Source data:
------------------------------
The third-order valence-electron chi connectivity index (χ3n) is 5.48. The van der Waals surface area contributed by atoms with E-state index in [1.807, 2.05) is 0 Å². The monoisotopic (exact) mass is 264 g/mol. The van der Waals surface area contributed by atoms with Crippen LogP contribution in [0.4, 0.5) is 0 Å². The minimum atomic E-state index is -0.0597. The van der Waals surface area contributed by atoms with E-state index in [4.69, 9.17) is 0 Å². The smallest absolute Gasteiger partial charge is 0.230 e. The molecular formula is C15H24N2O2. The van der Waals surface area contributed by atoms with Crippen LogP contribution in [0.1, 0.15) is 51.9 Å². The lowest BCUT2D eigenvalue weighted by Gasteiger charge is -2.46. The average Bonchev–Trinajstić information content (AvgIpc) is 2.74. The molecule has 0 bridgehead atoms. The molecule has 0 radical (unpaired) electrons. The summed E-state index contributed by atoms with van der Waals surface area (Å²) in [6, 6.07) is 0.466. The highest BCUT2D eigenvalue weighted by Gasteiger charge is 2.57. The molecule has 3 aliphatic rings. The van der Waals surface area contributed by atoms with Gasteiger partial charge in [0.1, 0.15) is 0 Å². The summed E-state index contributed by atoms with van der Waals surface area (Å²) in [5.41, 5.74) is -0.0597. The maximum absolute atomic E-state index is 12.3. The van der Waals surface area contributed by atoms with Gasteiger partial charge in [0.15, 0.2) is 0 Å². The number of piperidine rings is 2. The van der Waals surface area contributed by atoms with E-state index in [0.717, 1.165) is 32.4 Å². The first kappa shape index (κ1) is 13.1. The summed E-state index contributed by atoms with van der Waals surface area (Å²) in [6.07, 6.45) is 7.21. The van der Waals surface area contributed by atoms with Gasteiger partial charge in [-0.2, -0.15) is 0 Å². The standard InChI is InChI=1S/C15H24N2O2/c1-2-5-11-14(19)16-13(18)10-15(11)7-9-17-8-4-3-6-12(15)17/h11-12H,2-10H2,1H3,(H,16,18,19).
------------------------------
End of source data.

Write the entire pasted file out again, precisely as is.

The third-order valence-electron chi connectivity index (χ3n) is 5.48. The van der Waals surface area contributed by atoms with E-state index in [1.807, 2.05) is 0 Å². The monoisotopic (exact) mass is 264 g/mol. The van der Waals surface area contributed by atoms with Crippen LogP contribution in [0.4, 0.5) is 0 Å². The minimum atomic E-state index is -0.0597. The van der Waals surface area contributed by atoms with E-state index in [4.69, 9.17) is 0 Å². The smallest absolute Gasteiger partial charge is 0.230 e. The molecular formula is C15H24N2O2. The van der Waals surface area contributed by atoms with Crippen LogP contribution in [0.1, 0.15) is 51.9 Å². The lowest BCUT2D eigenvalue weighted by Gasteiger charge is -2.46. The average Bonchev–Trinajstić information content (AvgIpc) is 2.74. The molecule has 0 bridgehead atoms. The molecule has 0 radical (unpaired) electrons. The summed E-state index contributed by atoms with van der Waals surface area (Å²) in [6, 6.07) is 0.466. The highest BCUT2D eigenvalue weighted by Gasteiger charge is 2.57. The molecule has 3 aliphatic rings. The van der Waals surface area contributed by atoms with Gasteiger partial charge in [0.1, 0.15) is 0 Å². The summed E-state index contributed by atoms with van der Waals surface area (Å²) in [5.41, 5.74) is -0.0597. The maximum absolute atomic E-state index is 12.3. The van der Waals surface area contributed by atoms with Gasteiger partial charge in [0.15, 0.2) is 0 Å². The number of piperidine rings is 2. The van der Waals surface area contributed by atoms with E-state index in [0.717, 1.165) is 32.4 Å². The first kappa shape index (κ1) is 13.1. The summed E-state index contributed by atoms with van der Waals surface area (Å²) in [6.07, 6.45) is 7.21. The van der Waals surface area contributed by atoms with Gasteiger partial charge in [-0.2, -0.15) is 0 Å². The standard InChI is InChI=1S/C15H24N2O2/c1-2-5-11-14(19)16-13(18)10-15(11)7-9-17-8-4-3-6-12(15)17/h11-12H,2-10H2,1H3,(H,16,18,19).